[R] how to pass object "members" in functions

Paul Rigor pryce at ucla.edu
Wed Dec 22 21:51:19 CET 2010

Thanks for the clarification!

I actually got the function working by passing just the individual
objects as separate arguments. But creating a wrapper list object
should suffice and I'll just have the function return the modified
list object to achieve what I want.


On Wed, Dec 22, 2010 at 4:11 AM, Barry Rowlingson
<b.rowlingson at lancaster.ac.uk> wrote:
> On Wed, Dec 22, 2010 at 11:20 AM, Paul Rigor <pryce at ucla.edu> wrote:
>> Hello,
>> This is an R-syntax question when attempting to manipulate/access objects
>> when passed to a function.
>> I have a function attempting to just print values attached to an argument
>> object. For example,
>> printThis <- function(obj, parm2, parm3) {
>>   print(obj.stuff1)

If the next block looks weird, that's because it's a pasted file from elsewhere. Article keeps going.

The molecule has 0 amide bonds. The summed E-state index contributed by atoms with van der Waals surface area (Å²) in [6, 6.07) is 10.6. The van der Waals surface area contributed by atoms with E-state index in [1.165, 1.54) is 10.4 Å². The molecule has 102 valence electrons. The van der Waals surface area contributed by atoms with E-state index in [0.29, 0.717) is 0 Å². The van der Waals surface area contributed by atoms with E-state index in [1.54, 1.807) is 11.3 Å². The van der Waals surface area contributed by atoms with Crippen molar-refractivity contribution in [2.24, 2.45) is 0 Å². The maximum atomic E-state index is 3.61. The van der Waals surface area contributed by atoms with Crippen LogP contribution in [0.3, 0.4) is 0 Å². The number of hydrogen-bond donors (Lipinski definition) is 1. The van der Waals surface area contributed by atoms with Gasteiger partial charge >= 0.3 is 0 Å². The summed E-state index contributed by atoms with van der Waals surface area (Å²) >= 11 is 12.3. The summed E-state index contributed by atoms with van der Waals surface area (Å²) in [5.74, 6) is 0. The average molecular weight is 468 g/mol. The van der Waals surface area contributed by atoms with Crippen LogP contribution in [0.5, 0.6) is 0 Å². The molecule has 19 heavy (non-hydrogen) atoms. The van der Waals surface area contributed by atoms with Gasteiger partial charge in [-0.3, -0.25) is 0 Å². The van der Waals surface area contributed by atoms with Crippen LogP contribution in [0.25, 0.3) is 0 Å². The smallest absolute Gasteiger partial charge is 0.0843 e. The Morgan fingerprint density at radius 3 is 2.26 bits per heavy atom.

>>   print(obj.stuff2)
>> }
>> where I've assigned stuff1 and stuff2 to the actual object passed as such
>> actualObject.stuff1 <- c("list","of","something")
>> actualObject.stuff2 <- c("list","of","something other thing")
>> printThis(actualObject) # actual call to the function above
>> But I'm getting the following error when calling the printThis method on
>> actualObject.
>>   "object 'obj.stuff1' not found"
>> How do I access all objects attached to a variable.  I think I'm
>> misunderstanding this "." (dot) where it's most likely just an acceptable
>> way of naming variables in R.
>> So what's the best way to create an object such that I can access what I've
>> assumed to be object properties?
>  Yes, dot is just an allowed character in a variable name - it doesnt
> have the magical powers it has in Python or C or C++. You've created
> two objects called 'actualObject.stuff1' and 'actualObject.stuff2'
>  The nearest equivalent to a C struct would probably be a list with named parts:
>  foo = list(a=1, b=2)
>  foo$a
>  foo$b
>  or you need to look at the object-oriented systems in R. Be warned
> that OO in R isn't much like OO in many other languages - there's at
> least 3 fairly incompatible ways of doing it for starters....
>  Note that R objects are passed-by-value so:
>  foo = list(a=1,b=2)
>  bar = function(z){
>   z$a=999
>  }
>  bar(foo)
>  will leave foo unchanged.
>  Barry

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